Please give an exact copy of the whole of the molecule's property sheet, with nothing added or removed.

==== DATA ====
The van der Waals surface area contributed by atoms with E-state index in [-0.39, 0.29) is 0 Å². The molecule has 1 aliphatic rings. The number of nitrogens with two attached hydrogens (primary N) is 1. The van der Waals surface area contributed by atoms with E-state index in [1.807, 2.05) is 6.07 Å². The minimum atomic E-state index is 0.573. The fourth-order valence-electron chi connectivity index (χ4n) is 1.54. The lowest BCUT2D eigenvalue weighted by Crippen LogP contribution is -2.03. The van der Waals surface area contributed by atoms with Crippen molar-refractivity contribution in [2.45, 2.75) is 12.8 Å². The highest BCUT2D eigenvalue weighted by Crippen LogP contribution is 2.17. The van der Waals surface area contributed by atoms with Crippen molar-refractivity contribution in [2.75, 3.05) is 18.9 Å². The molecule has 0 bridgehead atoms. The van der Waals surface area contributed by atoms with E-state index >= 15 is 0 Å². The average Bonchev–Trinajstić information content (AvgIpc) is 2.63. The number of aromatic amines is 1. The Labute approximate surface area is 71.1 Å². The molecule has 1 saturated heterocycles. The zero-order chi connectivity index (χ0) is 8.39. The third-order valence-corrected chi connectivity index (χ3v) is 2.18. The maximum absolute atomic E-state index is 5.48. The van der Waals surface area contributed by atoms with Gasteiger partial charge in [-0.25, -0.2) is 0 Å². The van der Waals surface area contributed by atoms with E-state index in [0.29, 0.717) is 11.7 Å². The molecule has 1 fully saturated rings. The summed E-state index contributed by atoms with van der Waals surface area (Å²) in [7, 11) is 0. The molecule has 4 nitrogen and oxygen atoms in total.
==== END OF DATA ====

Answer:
The van der Waals surface area contributed by atoms with E-state index in [-0.39, 0.29) is 0 Å². The molecule has 1 aliphatic rings. The number of nitrogens with two attached hydrogens (primary N) is 1. The van der Waals surface area contributed by atoms with E-state index in [1.807, 2.05) is 6.07 Å². The minimum atomic E-state index is 0.573. The fourth-order valence-electron chi connectivity index (χ4n) is 1.54. The lowest BCUT2D eigenvalue weighted by Crippen LogP contribution is -2.03. The van der Waals surface area contributed by atoms with Crippen molar-refractivity contribution in [2.45, 2.75) is 12.8 Å². The highest BCUT2D eigenvalue weighted by Crippen LogP contribution is 2.17. The van der Waals surface area contributed by atoms with Crippen molar-refractivity contribution in [2.75, 3.05) is 18.9 Å². The molecule has 0 bridgehead atoms. The van der Waals surface area contributed by atoms with E-state index >= 15 is 0 Å². The average Bonchev–Trinajstić information content (AvgIpc) is 2.63. The number of aromatic amines is 1. The Labute approximate surface area is 71.1 Å². The molecule has 1 saturated heterocycles. The zero-order chi connectivity index (χ0) is 8.39. The third-order valence-corrected chi connectivity index (χ3v) is 2.18. The maximum absolute atomic E-state index is 5.48. The van der Waals surface area contributed by atoms with Gasteiger partial charge in [-0.25, -0.2) is 0 Å². The van der Waals surface area contributed by atoms with E-state index in [0.29, 0.717) is 11.7 Å². The molecule has 1 fully saturated rings. The summed E-state index contributed by atoms with van der Waals surface area (Å²) in [7, 11) is 0. The molecule has 4 nitrogen and oxygen atoms in total.